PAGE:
Levi did not return to public school after spring break. I can’t say enough good things about his teachers and the principal of our local school. They truly love the kids and it shows. They were doing everything possible to help Levi thrive, but it came down to the fact that he does best in a one on one setting at this point. That’s the one thing the school can’t provide for him. So here we are, suddenly homeschooling one of our four school-age kids. Plus there’s a toddler at home with us, but he won’t sit down and learn stuff, so I guess he’s an unschooler.
My goal for the first weeks is for Levi to remember that he loves to learn. I also want him to remember that you can learn things outside of a classroom. We’re doing some formal bookwork, but right now we’re spending a lot of time outside of the house.
We’ve been to snowboarding school, homeschool story hour, Science City, the zoo, and the library. We’ve played in the yard and talked about how raw food transforms into cooked food. We watched “42” again and talked about Jackie Robinson. Levi chooses a random subject each week to research, and he gives a short report to his siblings and dad when they get home.
Of course, we had to register as a private school with the state. That’s the only thing Kansas requires of us. The law does say kids are supposed to spend an equivalent amount of time learning as they do in public schools, and you’re supposed to cover the same types of subjects. Based on the first few weeks, I’d say Levi will spend quite a bit more time learning since we have audio books for travel time, and he spends some weekends on activities that definitely count as education.
On more formal school days, we’re using a workbox system so that Levi can easily see what needs to be done. This system also gives him automatic break points between tasks. He can get a snack, jump on the trampoline for a few minutes, run around the yard, or whatever he needs to do to burn off energy and re-focus for the next lesson. He’s 8, and very energetic, so this works better for us right now versus a rigid schedule.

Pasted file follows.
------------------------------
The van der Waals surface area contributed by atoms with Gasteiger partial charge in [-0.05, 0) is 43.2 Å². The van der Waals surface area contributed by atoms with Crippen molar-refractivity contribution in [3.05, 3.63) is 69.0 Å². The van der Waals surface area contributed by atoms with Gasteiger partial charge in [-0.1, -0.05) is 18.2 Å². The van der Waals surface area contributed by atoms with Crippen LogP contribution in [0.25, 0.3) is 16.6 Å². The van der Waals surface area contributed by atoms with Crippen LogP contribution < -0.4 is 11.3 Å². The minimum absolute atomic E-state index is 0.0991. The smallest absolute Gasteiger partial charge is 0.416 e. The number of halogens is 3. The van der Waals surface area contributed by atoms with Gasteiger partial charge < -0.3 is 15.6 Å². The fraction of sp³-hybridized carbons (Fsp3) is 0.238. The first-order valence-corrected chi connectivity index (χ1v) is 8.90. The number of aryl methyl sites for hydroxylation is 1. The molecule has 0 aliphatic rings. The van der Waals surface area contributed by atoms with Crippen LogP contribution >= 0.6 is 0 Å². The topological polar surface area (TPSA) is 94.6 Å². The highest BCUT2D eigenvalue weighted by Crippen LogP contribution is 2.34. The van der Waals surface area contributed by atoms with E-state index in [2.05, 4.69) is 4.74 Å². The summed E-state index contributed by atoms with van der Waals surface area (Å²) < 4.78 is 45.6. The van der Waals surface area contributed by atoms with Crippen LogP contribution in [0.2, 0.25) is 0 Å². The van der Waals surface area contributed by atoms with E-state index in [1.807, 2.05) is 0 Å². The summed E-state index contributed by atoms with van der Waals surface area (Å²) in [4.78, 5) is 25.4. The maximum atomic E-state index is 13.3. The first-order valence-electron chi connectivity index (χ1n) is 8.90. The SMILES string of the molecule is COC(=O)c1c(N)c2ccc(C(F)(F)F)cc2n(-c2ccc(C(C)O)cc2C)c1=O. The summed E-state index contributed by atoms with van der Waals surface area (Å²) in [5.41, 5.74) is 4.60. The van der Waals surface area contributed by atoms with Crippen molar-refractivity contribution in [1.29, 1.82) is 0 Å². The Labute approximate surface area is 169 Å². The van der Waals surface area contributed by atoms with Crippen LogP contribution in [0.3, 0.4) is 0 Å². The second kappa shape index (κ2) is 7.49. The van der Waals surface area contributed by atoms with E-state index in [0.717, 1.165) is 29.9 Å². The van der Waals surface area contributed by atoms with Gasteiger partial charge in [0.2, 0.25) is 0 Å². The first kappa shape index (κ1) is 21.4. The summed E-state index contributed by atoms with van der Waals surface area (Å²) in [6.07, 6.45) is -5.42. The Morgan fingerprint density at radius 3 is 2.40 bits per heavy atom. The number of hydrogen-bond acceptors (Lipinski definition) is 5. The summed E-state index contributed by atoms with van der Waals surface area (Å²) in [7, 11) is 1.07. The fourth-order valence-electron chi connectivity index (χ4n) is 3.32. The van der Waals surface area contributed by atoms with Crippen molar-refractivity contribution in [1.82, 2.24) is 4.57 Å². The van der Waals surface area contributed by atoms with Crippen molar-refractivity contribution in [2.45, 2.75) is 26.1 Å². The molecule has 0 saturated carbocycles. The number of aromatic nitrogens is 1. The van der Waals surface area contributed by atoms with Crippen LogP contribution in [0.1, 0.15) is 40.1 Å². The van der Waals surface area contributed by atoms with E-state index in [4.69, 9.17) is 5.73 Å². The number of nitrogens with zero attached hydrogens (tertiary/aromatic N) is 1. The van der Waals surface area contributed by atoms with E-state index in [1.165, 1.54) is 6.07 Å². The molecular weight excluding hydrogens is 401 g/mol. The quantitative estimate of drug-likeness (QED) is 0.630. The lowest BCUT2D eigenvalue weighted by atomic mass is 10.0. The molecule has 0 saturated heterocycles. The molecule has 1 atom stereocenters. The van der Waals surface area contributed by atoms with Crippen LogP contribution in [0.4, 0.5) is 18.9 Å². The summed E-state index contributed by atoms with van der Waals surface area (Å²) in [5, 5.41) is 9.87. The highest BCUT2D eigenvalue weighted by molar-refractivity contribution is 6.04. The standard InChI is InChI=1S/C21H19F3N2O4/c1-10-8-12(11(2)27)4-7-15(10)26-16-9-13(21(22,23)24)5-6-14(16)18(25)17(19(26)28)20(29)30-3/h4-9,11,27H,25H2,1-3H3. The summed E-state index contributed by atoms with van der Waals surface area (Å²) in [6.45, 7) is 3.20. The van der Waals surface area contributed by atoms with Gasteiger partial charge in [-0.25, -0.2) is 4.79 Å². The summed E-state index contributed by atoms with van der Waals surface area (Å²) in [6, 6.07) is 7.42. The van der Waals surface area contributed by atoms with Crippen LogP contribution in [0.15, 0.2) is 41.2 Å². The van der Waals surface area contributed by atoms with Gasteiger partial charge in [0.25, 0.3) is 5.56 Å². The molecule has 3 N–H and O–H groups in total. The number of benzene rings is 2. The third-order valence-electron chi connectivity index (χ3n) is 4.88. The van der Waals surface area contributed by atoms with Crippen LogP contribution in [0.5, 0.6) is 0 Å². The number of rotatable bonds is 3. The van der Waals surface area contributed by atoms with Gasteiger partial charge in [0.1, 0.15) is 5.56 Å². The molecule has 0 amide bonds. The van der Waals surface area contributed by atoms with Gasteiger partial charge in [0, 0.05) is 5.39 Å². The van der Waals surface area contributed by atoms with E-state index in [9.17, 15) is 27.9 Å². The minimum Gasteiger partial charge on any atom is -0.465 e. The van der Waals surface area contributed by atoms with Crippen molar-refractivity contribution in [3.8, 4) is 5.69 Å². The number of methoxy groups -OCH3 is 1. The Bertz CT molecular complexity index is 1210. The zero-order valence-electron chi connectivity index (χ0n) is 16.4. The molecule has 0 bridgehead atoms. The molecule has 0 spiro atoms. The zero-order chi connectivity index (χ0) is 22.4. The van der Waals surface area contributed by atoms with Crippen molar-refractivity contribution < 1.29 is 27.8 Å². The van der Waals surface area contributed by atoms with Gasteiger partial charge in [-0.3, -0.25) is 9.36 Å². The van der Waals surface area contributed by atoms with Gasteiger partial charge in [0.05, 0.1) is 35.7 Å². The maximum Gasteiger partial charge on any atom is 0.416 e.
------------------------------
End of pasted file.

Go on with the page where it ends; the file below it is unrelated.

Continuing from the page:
I found the colorful workboxes at a local ShopKo for less than $30 on sale. If you’re looking for workboxes and want this type, which seems to be more beloved by homeschool parents than an IKEA school room redo, ShopKo is worth checking out. Otherwise, you can get the lovely workboxes at Amazon.com in rainbow colors, clear or double-wide versions.
Everyone always asks about curriculum, so I’ll give you a quick rundown on what we’re going to be using for now. All Amazon links are affiliate links. Other links are not.
- Handwriting Without Tears – Cursive
- Sequential Spelling 1
- Fluency Passages from Common Core & So Much More
- Amanda Bennett Unit Studies – Flight
- Intellego Unit Studies – Globetrotting with Folktales
- Math Mammoth Light Blue Series
That covers the basics – reading, writing, math, science, history, and geography (the last 3 subjects are contained in the unit studies).
We also have several books for read-alouds and for Levi to read on his own. Many of our reading choices relate to what he’s studying. Right now he’s really into a comic book about The Wright Brothers and a story about Neil Armstrong’s life – Neil Armstrong: Young Pilot.
Levi really liked the story about Neil Armstrong because he learned that Neil’s love of flying started when he rode in a Ford TriMotor plane. My husband has also flown in a Ford TriMotor, and Levi thinks that’s pretty awesome.
For fun, we’re working through the AirQuest Adventures series during our read aloud time. Right now we’re reading Crash at Cannibal Valley.
Closer to fall, I’m really excited to try out the Magnetism and Electricity dvd classes I ordered from Supercharged Science. The kids took one of Aurora’s teleclasses a while back, about lasers, and they loved it. She offers free online classes once in a while. Worth the time if you can catch one!
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